Italy's ongoing attempts to bend Europe's bail-in rules and revert to the "older" bailout protocol continue to run into problems. The latest confirmation came from Eurogroup head Jeroen Dijsselbloem who earlier today said he was not "particularly" worried about Italian banks. More interesting was his insistence that “there have always been and will always be bankers that say ’we need more public money to recapitalize our banks.... and I will resist that very strongly because it is, again and again, hitting on the taxpayer." He then added that "the problems with the banks need to be sorted out in the banks and by banks.”
He sided further with the Merkel camp when he said that he finds the ease in which bankers ask for public funds to sort out problems is “very problematic.”
Dijsselbloem added that “there has to come an end to” bankers asking politicians to solve their problems.
His statement comes just a day after David Folkerts-Landau, the chief economist of Deutsche Bank, called for a €150 billion bailout for European banks, confirming that it is no longer just an "Italian" issue.
Dijsselbloem's further comments showed that he won't be easily swayed absent a market-wide panic and/or a steep slump in the economy.
“I think they’re talking constructively to try and find solutions within the European frameworks,” says Dijsselbloem before a meeting in Brussels Monday cited by Bloomberg. “Yes, there are issues of non-performing loans in the Italian banks, but that’s not a new issue. It needs to be dealt with. It will have to be dealt with gradually. There will be no big solutions.”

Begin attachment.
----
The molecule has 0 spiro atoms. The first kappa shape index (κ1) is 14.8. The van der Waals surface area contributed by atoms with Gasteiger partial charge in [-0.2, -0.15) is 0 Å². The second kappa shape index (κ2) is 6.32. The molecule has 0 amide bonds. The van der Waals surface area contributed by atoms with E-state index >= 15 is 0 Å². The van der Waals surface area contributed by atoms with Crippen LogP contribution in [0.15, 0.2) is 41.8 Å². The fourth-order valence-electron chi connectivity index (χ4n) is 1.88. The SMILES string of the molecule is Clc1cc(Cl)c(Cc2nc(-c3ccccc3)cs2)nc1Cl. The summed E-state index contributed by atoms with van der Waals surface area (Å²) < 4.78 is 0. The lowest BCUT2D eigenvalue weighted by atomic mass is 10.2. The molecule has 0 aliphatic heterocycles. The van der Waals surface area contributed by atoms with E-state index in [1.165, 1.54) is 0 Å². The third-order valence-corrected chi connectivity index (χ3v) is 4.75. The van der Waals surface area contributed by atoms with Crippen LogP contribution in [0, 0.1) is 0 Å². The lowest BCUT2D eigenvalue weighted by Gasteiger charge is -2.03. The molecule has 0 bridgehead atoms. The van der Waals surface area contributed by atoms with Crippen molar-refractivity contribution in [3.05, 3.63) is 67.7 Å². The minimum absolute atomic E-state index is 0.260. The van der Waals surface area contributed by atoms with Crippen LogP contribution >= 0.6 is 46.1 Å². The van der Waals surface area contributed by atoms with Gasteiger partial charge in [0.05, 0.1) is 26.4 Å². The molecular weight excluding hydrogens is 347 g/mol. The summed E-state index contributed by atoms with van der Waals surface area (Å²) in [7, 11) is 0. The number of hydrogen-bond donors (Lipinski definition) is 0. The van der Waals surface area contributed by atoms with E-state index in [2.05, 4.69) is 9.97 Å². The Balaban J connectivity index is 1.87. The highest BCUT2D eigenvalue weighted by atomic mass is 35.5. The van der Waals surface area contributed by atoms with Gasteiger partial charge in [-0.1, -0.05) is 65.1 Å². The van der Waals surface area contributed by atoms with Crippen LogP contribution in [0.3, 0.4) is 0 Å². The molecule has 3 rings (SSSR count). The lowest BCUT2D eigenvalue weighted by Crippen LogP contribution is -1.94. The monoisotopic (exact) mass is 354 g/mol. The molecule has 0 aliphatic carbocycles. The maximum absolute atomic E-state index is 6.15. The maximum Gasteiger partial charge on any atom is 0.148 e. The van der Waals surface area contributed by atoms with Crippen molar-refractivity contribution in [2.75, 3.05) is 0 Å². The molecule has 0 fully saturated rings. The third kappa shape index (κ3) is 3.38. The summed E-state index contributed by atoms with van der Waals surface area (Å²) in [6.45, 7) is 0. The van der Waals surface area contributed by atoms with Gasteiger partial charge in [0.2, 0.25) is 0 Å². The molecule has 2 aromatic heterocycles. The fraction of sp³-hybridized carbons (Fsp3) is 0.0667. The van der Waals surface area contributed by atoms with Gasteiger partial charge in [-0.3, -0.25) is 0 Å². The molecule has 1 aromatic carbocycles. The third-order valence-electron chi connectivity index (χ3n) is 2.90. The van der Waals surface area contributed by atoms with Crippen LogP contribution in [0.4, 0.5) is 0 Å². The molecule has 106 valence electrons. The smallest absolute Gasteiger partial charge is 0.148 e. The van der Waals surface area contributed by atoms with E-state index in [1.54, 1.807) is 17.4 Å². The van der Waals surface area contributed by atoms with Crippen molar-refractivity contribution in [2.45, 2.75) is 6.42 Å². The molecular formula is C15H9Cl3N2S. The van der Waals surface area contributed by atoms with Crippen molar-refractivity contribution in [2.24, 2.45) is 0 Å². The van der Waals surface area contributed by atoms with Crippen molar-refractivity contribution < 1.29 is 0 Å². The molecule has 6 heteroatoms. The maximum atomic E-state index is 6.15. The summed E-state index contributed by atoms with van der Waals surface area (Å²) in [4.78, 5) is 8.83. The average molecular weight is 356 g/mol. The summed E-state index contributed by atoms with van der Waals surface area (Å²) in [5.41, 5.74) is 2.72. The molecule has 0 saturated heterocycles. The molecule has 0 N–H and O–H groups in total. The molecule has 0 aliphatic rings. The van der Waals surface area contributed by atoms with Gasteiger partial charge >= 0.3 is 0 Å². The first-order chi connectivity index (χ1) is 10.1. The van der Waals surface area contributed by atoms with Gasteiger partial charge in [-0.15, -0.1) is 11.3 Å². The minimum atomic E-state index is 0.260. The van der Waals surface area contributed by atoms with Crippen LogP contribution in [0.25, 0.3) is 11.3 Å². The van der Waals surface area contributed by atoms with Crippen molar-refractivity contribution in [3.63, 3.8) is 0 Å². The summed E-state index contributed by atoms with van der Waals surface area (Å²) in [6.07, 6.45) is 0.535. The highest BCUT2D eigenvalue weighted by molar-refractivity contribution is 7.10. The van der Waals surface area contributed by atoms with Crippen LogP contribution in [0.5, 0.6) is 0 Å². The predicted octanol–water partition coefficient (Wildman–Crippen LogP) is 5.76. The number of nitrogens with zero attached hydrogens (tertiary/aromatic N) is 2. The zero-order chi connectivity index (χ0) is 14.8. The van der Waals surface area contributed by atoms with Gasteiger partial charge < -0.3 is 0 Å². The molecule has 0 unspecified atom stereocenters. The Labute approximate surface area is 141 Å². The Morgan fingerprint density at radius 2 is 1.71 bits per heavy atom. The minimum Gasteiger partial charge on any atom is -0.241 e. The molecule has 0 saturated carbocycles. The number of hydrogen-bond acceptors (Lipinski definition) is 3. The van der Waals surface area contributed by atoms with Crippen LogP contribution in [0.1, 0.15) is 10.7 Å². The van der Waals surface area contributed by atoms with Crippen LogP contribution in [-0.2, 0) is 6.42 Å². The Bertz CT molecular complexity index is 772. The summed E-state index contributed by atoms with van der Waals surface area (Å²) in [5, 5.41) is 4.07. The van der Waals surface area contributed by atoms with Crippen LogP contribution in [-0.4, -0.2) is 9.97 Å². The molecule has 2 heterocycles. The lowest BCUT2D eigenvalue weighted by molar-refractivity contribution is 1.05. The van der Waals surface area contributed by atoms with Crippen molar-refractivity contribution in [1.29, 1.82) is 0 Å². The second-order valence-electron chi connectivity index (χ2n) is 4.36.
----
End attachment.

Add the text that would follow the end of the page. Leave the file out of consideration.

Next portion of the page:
“It’s not an acute crisis. That also gives us some time to sort these things out. So as long as the authorities in Italy and the banking authorities are constructively talking, I think we should allow them the time to do that”
BRRD rules are “clear. They are, of course, also strict in the sense that they make very clear when there needs to be a bail-in and who needs to be bailed-in in what order. And within that framework a solution still can be found. I mean, you still have to deal with banks sometimes. And it’s still possible. But it has to be done within those rules."
He wasn't the only one. Also today Austrian Finance Minister Hans Joerg Schelling says he has “no” sympathy for bending bank bail-in rules. "Europe has few rules, but these rules must be adhered to. And we can’t discuss the rules every two years. If we give ourselves rules, we must apply them."
His punchline was one we first noted two weeks ago, when Renzi tried to scapegoat the Italian push for a bailout on Brexit: "What’s happening in Italy has nothing to do with Brexit. The non-performing loans under discussion for offloading into a bad bank have been around for many years and have nothing to do with Brexit. One shouldn’t use Brexit as an excuse for one’s own failures. I expect there to be a tough position” toward Italy.
Needless to say this was the worst possible news for an Italian banking sector which many view as the next contagion hotspot, and which as the chart below shows continue to trade at crisis level.